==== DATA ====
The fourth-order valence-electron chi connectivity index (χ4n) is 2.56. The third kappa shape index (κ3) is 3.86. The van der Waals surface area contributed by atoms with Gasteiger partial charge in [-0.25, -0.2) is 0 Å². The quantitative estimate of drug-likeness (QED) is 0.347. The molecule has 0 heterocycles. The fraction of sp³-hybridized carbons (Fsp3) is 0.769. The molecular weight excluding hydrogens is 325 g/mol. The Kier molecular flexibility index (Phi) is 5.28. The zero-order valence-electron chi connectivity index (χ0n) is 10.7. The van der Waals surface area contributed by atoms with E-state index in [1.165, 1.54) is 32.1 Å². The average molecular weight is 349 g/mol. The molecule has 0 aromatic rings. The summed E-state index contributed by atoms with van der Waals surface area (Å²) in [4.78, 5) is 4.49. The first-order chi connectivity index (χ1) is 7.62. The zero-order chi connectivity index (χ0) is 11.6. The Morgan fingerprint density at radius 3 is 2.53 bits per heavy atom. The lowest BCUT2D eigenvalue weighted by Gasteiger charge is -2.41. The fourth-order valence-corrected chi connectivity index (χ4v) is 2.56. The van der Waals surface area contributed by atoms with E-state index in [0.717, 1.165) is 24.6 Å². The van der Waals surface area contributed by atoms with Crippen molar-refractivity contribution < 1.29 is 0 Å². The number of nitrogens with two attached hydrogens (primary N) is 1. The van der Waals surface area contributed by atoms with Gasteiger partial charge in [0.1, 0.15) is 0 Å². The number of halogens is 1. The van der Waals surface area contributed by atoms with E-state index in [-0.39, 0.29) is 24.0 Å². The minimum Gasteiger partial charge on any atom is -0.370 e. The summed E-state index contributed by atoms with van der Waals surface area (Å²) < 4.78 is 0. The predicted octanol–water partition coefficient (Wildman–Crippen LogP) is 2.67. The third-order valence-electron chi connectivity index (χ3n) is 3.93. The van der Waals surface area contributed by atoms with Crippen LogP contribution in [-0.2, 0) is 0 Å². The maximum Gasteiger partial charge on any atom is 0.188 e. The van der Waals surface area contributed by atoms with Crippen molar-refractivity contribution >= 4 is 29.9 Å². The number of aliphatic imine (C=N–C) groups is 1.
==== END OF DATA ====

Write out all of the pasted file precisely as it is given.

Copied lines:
The fourth-order valence-electron chi connectivity index (χ4n) is 2.56. The third kappa shape index (κ3) is 3.86. The van der Waals surface area contributed by atoms with Gasteiger partial charge in [-0.25, -0.2) is 0 Å². The quantitative estimate of drug-likeness (QED) is 0.347. The molecule has 0 heterocycles. The fraction of sp³-hybridized carbons (Fsp3) is 0.769. The molecular weight excluding hydrogens is 325 g/mol. The Kier molecular flexibility index (Phi) is 5.28. The zero-order valence-electron chi connectivity index (χ0n) is 10.7. The van der Waals surface area contributed by atoms with E-state index in [1.165, 1.54) is 32.1 Å². The average molecular weight is 349 g/mol. The molecule has 0 aromatic rings. The summed E-state index contributed by atoms with van der Waals surface area (Å²) in [4.78, 5) is 4.49. The first-order chi connectivity index (χ1) is 7.62. The zero-order chi connectivity index (χ0) is 11.6. The Morgan fingerprint density at radius 3 is 2.53 bits per heavy atom. The lowest BCUT2D eigenvalue weighted by Gasteiger charge is -2.41. The fourth-order valence-corrected chi connectivity index (χ4v) is 2.56. The van der Waals surface area contributed by atoms with E-state index in [0.717, 1.165) is 24.6 Å². The van der Waals surface area contributed by atoms with Crippen molar-refractivity contribution < 1.29 is 0 Å². The number of nitrogens with two attached hydrogens (primary N) is 1. The van der Waals surface area contributed by atoms with Gasteiger partial charge in [0.1, 0.15) is 0 Å². The number of halogens is 1. The van der Waals surface area contributed by atoms with E-state index in [-0.39, 0.29) is 24.0 Å². The minimum Gasteiger partial charge on any atom is -0.370 e. The summed E-state index contributed by atoms with van der Waals surface area (Å²) < 4.78 is 0. The predicted octanol–water partition coefficient (Wildman–Crippen LogP) is 2.67. The third-order valence-electron chi connectivity index (χ3n) is 3.93. The van der Waals surface area contributed by atoms with Crippen LogP contribution in [-0.2, 0) is 0 Å². The maximum Gasteiger partial charge on any atom is 0.188 e. The van der Waals surface area contributed by atoms with Crippen molar-refractivity contribution >= 4 is 29.9 Å². The number of aliphatic imine (C=N–C) groups is 1.